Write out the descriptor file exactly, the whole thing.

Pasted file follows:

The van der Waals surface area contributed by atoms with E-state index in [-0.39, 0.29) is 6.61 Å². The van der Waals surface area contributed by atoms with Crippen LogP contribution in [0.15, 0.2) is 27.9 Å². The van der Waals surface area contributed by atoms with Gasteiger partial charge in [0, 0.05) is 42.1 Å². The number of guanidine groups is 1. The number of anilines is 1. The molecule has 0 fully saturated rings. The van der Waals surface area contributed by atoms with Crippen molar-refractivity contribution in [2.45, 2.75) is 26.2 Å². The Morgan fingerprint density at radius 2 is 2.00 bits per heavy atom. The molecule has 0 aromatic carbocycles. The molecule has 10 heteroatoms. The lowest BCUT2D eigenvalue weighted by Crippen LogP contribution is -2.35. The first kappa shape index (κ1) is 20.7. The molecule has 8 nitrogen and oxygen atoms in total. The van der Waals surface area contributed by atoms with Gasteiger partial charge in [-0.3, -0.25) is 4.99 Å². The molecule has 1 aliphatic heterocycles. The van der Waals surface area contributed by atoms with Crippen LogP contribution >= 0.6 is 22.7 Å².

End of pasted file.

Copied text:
The van der Waals surface area contributed by atoms with E-state index in [-0.39, 0.29) is 6.61 Å². The van der Waals surface area contributed by atoms with Crippen LogP contribution in [0.15, 0.2) is 27.9 Å². The van der Waals surface area contributed by atoms with Gasteiger partial charge in [0, 0.05) is 42.1 Å². The number of guanidine groups is 1. The number of anilines is 1. The molecule has 0 fully saturated rings. The van der Waals surface area contributed by atoms with Crippen molar-refractivity contribution in [2.45, 2.75) is 26.2 Å². The Morgan fingerprint density at radius 2 is 2.00 bits per heavy atom. The molecule has 0 aromatic carbocycles. The molecule has 10 heteroatoms. The lowest BCUT2D eigenvalue weighted by Crippen LogP contribution is -2.35. The first kappa shape index (κ1) is 20.7. The molecule has 8 nitrogen and oxygen atoms in total. The van der Waals surface area contributed by atoms with Gasteiger partial charge in [-0.3, -0.25) is 4.99 Å². The molecule has 1 aliphatic heterocycles. The van der Waals surface area contributed by atoms with Crippen LogP contribution >= 0.6 is 22.7 Å².